Machu Picchu

Stepped Terraces

For homeowners wanting to take on more of a challenge, stepped terraces are another erosion control system that has been used for thousands of years. From Machu Picchu in Peru to China's rice fields, agricultural communities have long relied on terraces to stop erosion. You will probably want to use heavy machinery if you are planning to terrace a large yard. Small terracing projects can be done with nothing more than a garden hoe and some decorative rock.

Ensure you follow the land's contours and create your terraces following them so that the accumulated water won't run off into the storm sewer. Terraced garden beds make for beautiful, unique, and ecologically beneficial landscaping options around the home.

Commercial Erosion Control Systems

Homes that have suffered from severe erosion problems or those located on steep slopes might need to hire experienced landscaping companies to implement more aggressive erosion control systems. These can include:

Gabion Baskets Stone Decorative
Gabion Baskets. Photo Credit: Stone Decorative

Gabions Baskets and Retaining Walls

These are rock, brick, or reinforced cinder block walls built as protective barriers on the bottom parts of slopes to hold soil in place. Gabion baskets are cages, boxes, or cylinders filled with concrete, rocks, or sometimes sand. Both gabions and retaining walls need to be anchored into place to resist the force of gravity and stop the erosion. A gabion or retaining wall might also be a great strategy to protect your home's foundation in areas where erosion could threaten your home.

Erosion Control Blanket Home Depot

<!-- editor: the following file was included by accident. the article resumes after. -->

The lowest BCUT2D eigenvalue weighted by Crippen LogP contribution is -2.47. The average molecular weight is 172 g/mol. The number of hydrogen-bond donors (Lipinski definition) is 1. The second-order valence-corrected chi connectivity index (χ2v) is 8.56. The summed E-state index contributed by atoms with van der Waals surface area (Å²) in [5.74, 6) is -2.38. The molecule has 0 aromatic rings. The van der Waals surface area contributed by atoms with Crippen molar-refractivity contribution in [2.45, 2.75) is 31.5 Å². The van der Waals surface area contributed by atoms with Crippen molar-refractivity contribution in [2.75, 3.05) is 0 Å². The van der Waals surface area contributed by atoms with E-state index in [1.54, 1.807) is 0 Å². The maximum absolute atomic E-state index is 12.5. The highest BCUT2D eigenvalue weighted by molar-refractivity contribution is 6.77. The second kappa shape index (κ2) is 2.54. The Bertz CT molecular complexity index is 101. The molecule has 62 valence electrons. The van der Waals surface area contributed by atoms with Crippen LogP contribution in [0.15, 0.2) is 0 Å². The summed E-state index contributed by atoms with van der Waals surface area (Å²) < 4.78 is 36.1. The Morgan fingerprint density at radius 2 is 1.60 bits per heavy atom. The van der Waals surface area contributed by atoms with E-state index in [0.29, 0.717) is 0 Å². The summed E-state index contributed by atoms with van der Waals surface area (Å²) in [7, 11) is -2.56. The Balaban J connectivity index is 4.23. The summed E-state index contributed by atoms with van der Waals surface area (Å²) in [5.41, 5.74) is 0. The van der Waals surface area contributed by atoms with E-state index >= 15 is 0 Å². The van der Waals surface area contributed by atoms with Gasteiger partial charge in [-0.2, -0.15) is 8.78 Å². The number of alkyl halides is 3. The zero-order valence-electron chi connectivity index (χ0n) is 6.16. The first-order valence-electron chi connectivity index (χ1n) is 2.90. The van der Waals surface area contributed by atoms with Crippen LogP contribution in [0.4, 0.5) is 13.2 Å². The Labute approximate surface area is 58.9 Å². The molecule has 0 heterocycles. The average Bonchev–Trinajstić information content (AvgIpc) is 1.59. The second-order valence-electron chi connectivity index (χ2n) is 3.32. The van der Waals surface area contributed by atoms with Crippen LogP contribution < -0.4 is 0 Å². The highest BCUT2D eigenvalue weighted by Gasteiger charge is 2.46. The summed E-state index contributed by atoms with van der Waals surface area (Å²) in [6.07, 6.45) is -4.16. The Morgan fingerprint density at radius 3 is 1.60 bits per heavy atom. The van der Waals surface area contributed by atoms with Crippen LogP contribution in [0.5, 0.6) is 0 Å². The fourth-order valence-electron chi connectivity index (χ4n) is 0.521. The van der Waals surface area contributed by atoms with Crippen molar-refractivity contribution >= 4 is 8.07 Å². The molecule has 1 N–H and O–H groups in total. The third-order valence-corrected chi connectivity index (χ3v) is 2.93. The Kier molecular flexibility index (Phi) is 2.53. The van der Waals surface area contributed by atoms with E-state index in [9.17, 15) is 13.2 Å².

Erosion Control Blanket. Photo Credit: Home Depot

Erosion Blankets

Erosion control blankets are an excellent option for soils that have been disturbed or recently planted, such as the case of new homes. These blankets are manufactured from biodegradable materials such as straw wood or coconut. They are placed on top of barren soil in sloped areas to protect from wind and water erosion. Erosion control blankets are also a great option to protect new seedlings or recently planted landscaping features.

While erosion might not seem like a problem that directly affects us as homeowners, topsoil plays several essential ecological functions. The simple strategies outlined above allow all homeowners to protect and conserve the topsoil where they can.

Disclaimer: This article does not constitute a product endorsement however Rise does reserve the right to recommend relevant products based on the articles content to provide a more comprehensive experience for the reader.Last Modified: 2021-06-17T03:06:01+0000
Tobias Roberts

Article by:

Tobias Roberts

Tobias runs an agroecology farm and a natural building collective in the mountains of El Salvador. He specializes in earthen construction methods and uses permaculture design methods to integrate structures into the sustainability of the landscape.